JAPAN and ARGENTINA voiced concerns regarding the rosters’ length and its accessibility for remote users. CUBA, NIGER, PAKISTAN, and SWITZERLAND supported initializing a study by the Secretariat to analyze the roster’s usefulness. The US expressed doubts on the roster’s benefits.

Chair Magalhães referred the matter to a contact group for further discussion.


The Secretariat introduced the relevant documents (ICCD/COP(11)/CST/3, ICCD/COP(11)/CST/INF.1 and ICCD/COP(11)/CST/INF.2) and invited Mariam Akhtar-Schuster, Chair of the Ad Hoc Working Group to further discuss the options for the provision of Scientific Advice (AGSA) to present its recommendations. Akhtar-Schuster highlighted recommendations for a modular approach to building an integrated science-policy interface (SPI). She explained the proposed approach could include a science-policy platform, regional science and technology hubs, and an Independent Group of Scientists (IGS).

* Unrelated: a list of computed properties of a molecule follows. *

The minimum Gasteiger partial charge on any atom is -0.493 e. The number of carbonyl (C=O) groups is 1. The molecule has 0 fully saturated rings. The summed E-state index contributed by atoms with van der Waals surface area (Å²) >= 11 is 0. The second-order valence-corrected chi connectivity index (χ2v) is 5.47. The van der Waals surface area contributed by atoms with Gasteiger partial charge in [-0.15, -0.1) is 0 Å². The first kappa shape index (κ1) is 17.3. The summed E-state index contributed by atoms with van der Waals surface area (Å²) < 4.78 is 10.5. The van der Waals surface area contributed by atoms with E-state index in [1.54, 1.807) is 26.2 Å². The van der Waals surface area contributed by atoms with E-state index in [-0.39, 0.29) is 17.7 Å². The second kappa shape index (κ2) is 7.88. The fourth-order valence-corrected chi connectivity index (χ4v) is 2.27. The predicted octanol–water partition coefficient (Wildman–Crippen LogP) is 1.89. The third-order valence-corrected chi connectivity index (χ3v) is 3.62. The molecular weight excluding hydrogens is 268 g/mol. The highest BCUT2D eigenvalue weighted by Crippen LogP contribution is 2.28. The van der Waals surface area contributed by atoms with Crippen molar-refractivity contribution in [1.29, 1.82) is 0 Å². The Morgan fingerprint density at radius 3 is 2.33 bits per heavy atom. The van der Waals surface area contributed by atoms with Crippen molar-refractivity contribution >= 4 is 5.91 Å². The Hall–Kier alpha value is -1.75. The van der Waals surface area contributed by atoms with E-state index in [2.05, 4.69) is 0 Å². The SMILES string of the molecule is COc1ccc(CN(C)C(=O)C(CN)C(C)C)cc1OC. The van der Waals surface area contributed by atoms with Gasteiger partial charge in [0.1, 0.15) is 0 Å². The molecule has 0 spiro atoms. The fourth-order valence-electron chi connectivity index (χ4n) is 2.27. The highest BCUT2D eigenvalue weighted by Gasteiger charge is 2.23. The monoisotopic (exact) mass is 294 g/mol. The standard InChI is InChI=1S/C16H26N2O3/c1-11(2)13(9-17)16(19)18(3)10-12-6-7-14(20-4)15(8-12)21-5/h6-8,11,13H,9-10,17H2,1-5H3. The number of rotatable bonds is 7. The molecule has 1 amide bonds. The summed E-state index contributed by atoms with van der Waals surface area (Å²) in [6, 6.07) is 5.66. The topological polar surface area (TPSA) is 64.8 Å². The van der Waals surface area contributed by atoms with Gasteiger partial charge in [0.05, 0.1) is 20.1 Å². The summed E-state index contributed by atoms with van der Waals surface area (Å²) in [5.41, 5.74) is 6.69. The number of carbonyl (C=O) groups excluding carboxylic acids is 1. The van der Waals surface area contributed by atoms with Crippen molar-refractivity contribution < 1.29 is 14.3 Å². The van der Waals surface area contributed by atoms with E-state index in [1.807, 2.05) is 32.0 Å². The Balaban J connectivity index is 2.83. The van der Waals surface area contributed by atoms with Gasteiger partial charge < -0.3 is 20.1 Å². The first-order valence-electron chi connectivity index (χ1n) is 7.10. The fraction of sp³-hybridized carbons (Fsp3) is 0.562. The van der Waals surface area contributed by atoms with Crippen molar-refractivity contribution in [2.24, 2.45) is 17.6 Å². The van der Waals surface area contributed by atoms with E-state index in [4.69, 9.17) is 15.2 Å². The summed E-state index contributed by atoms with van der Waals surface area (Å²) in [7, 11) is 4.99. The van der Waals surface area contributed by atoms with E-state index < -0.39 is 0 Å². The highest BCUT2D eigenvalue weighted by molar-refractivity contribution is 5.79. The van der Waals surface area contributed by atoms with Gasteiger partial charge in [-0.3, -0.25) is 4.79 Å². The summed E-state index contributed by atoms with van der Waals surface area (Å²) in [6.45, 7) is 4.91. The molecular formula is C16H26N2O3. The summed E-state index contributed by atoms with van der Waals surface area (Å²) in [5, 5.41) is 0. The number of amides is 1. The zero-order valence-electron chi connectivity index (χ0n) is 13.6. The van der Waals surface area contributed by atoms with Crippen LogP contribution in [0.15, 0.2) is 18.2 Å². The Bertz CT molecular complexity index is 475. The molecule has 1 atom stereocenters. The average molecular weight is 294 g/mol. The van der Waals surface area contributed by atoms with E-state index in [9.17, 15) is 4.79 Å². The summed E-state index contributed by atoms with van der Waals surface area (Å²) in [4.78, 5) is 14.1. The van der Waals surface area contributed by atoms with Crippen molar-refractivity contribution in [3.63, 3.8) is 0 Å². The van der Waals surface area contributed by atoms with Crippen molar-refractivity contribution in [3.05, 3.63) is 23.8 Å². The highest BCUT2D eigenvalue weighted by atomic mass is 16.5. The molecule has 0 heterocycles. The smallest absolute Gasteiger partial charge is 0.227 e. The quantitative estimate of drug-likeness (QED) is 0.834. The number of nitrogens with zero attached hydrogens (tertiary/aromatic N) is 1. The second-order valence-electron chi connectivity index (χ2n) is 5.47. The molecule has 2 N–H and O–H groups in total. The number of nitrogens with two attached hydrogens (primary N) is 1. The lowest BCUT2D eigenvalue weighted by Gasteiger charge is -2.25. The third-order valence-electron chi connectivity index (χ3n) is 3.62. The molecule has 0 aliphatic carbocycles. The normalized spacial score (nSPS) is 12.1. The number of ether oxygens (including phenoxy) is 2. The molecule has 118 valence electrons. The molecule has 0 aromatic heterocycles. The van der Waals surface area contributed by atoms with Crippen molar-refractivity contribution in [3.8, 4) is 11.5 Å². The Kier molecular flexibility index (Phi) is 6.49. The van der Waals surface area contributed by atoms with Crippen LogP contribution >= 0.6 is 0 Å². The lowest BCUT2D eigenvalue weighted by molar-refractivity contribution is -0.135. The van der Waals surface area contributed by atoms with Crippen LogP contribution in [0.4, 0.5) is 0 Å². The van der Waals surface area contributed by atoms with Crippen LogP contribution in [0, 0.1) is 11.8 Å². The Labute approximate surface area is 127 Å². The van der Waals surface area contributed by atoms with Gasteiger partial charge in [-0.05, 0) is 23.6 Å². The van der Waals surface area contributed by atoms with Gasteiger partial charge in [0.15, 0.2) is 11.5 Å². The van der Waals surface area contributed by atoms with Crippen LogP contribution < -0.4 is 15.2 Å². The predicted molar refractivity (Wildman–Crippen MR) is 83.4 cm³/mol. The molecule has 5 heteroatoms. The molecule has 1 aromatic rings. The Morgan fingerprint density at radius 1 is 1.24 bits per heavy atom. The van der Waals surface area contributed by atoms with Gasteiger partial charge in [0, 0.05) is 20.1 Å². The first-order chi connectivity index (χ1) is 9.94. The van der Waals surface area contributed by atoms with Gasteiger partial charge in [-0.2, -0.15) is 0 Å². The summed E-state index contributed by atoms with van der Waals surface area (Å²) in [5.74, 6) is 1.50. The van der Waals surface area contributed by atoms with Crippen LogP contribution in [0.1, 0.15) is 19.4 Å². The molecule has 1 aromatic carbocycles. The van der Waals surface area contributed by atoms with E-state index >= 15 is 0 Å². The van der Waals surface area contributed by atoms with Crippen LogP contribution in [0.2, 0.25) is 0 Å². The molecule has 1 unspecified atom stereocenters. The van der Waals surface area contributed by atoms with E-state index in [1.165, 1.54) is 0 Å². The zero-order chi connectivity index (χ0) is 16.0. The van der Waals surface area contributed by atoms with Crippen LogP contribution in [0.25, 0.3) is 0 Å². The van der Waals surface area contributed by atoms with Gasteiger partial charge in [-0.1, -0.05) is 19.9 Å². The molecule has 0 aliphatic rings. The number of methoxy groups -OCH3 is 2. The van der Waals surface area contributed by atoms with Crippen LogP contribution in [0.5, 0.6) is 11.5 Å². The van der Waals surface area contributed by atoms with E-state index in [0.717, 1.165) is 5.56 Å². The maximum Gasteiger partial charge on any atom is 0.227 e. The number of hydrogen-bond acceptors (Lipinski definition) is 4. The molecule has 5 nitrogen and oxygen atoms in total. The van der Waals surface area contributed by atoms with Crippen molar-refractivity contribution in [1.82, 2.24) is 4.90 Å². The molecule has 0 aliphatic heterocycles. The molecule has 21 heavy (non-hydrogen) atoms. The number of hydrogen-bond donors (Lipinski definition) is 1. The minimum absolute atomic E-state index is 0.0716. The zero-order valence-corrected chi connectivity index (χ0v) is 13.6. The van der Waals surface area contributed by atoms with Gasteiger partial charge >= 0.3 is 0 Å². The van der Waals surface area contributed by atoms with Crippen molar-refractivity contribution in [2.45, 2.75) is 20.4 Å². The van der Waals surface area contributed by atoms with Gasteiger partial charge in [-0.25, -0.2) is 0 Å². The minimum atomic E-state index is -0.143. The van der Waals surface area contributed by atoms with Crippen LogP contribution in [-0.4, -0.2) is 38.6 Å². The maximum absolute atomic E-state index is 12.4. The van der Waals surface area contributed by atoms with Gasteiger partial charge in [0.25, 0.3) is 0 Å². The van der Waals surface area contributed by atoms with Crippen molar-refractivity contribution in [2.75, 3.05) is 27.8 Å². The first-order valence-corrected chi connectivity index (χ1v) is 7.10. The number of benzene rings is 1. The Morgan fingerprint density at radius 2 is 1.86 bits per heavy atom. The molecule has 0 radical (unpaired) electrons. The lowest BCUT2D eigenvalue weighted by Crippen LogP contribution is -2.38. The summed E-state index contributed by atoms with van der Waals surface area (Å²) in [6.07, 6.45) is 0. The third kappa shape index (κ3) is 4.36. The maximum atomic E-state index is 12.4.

On modalities for the proposed SPI approach, Akhtar-Schuster stated it could be co-governed by the CST and IGS, with administrative support of the UNCCD Secretariat, under overall COP oversight.

While welcoming the AGSA’s proposals for strengthening scientific advice for the COP, the EU stressed the need to enhance synergies among existing science-policy platforms including the CST, the Intergovernmental Technical Panel on Soils (ITPS), the Intergovernmental Panel on Climate Change (IPCC) and the Intergovernmental Science-Policy Platform on Biodiversity and Ecosystem Services (IPBES).